Computational and Experimental Modelling of Microlayer Forming Processes
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This work deals with the numerical and experimental investigation of polymer flow in the microlayer
coextrusion process. In particular, high-viscous polyolefins are considered which can be
used for extrusion of thermoplastic pipes. As many pressure pipes are reinforced with glass fibres,
the influence of fibre length on the rheological characterization of these compounds is investigated.
Numerical simulations based on both the finite element and the finite volume method
are carried out to design extrusion dies capable of producing flat or annular parts which can
be further used for mechanical or thermo-mechanical testing. Moreover, a novel solver for the
OpenFOAM toolbox is developed which incorporates the viscous dissipation of polymer melts.
One of the major problems of three-dimensional simulations is their requirements in terms of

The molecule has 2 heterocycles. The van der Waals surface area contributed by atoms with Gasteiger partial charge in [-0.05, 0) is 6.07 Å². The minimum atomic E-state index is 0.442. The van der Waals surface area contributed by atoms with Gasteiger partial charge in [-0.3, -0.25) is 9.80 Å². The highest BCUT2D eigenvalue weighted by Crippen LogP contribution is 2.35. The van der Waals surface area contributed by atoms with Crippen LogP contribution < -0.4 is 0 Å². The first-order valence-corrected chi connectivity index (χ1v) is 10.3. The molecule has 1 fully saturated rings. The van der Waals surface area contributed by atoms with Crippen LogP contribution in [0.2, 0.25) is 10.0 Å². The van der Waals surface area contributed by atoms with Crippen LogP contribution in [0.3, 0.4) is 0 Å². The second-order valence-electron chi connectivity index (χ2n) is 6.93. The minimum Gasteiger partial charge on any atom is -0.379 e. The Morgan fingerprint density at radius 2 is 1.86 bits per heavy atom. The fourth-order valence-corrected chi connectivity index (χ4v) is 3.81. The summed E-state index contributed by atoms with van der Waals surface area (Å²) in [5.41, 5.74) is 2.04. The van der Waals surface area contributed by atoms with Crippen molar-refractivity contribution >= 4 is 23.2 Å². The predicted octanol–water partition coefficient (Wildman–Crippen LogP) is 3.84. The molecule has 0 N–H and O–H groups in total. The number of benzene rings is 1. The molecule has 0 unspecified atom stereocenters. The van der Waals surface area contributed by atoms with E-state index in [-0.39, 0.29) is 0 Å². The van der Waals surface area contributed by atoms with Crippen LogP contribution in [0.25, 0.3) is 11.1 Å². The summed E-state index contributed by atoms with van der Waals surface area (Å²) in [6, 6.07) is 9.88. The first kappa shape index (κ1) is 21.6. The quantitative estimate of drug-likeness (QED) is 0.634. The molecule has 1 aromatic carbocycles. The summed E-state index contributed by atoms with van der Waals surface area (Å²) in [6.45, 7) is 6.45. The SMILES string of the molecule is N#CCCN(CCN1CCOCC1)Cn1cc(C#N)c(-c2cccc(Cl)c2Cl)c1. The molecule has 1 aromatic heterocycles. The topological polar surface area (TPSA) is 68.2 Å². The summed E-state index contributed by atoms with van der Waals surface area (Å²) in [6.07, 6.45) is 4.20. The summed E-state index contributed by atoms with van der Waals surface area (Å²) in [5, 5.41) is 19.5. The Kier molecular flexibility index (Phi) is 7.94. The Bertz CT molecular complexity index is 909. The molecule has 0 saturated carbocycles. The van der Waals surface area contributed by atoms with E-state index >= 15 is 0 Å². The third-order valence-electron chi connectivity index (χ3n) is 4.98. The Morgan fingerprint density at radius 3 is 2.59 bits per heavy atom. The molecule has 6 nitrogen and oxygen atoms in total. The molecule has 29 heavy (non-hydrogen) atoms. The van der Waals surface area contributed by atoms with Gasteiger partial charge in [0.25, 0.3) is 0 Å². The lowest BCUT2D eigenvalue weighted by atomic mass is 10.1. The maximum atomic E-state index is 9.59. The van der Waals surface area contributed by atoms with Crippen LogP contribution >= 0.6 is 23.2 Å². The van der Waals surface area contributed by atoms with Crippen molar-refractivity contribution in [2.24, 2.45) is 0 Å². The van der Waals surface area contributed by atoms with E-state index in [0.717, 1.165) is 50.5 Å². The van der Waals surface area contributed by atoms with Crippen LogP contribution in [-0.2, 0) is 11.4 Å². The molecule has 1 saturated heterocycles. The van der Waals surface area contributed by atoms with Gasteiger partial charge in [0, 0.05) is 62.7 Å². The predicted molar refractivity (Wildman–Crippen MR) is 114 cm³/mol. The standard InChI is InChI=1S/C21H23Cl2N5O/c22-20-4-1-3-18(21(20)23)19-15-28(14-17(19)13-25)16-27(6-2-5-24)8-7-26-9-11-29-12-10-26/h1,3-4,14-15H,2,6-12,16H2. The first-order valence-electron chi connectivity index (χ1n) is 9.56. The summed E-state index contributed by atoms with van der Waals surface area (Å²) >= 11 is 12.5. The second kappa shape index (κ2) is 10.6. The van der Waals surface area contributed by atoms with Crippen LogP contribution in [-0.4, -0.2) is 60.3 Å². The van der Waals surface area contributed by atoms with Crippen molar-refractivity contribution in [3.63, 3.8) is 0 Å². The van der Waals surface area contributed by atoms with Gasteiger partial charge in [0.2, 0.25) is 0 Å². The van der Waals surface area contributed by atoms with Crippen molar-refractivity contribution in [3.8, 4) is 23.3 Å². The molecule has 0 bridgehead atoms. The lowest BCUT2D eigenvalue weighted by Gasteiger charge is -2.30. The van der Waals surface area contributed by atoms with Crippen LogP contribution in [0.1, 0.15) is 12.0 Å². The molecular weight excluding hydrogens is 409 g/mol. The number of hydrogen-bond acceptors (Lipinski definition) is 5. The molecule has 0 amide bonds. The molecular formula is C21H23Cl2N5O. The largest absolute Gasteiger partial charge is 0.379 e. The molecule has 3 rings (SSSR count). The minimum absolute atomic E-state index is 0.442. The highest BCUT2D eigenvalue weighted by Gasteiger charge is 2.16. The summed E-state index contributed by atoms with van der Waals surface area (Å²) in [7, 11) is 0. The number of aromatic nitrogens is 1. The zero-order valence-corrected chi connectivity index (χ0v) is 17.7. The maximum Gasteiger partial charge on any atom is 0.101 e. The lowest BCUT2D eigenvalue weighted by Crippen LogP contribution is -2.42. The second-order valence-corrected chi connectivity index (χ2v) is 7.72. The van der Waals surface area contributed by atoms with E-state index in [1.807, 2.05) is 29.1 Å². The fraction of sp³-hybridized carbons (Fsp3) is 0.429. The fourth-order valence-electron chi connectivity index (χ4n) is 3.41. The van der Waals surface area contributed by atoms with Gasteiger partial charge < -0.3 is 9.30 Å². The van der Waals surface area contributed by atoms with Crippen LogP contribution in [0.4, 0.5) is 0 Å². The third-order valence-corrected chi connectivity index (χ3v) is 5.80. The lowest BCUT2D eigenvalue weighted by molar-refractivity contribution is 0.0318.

high computational power and large memory, since great precision is essential to obtain good
results. Therefore, the so-called Network Simulation Method (NSM) is employed which is based
on the approach that the flow problem in a complex geometry can be solved by subdividing the
manifold into smaller, geometrically simpler lining segments for which analytical formulae
based on conservation equations are available. The resulting two-dimensional flow resistance
network can be solved in a manner analogous to network analysis of electrical circuits. Several
slit-exit cross-section dies are compared in terms of uniformity of the velocity profile at the die
outlet, residence time distribution, shear rate and pressure drop. Both viscous heating and shear
thinning are taken into account.
Different geometrical configurations of mixing elements (multiflux static mixer, interfacial surface
generator) are compared in terms of layer homogeneity. To evaluate the layer-forming process,
a reduced order approach based on trajectory calculations for a large set of material points,
followed by a statistical analysis is applied. Viscoelastic simulations are carried out and the occurrence
of secondary motions in square channels is investigated. The results of this study provide
deeper insights into the layer-forming process of high-viscous or viscoelastic melts.
Finally, a multi-layer pipe extrusion die is optimized using numerical simulations and a prototype
die is developed which can be used in combination with tailor-made mixing elements to
produce microlayer pipes.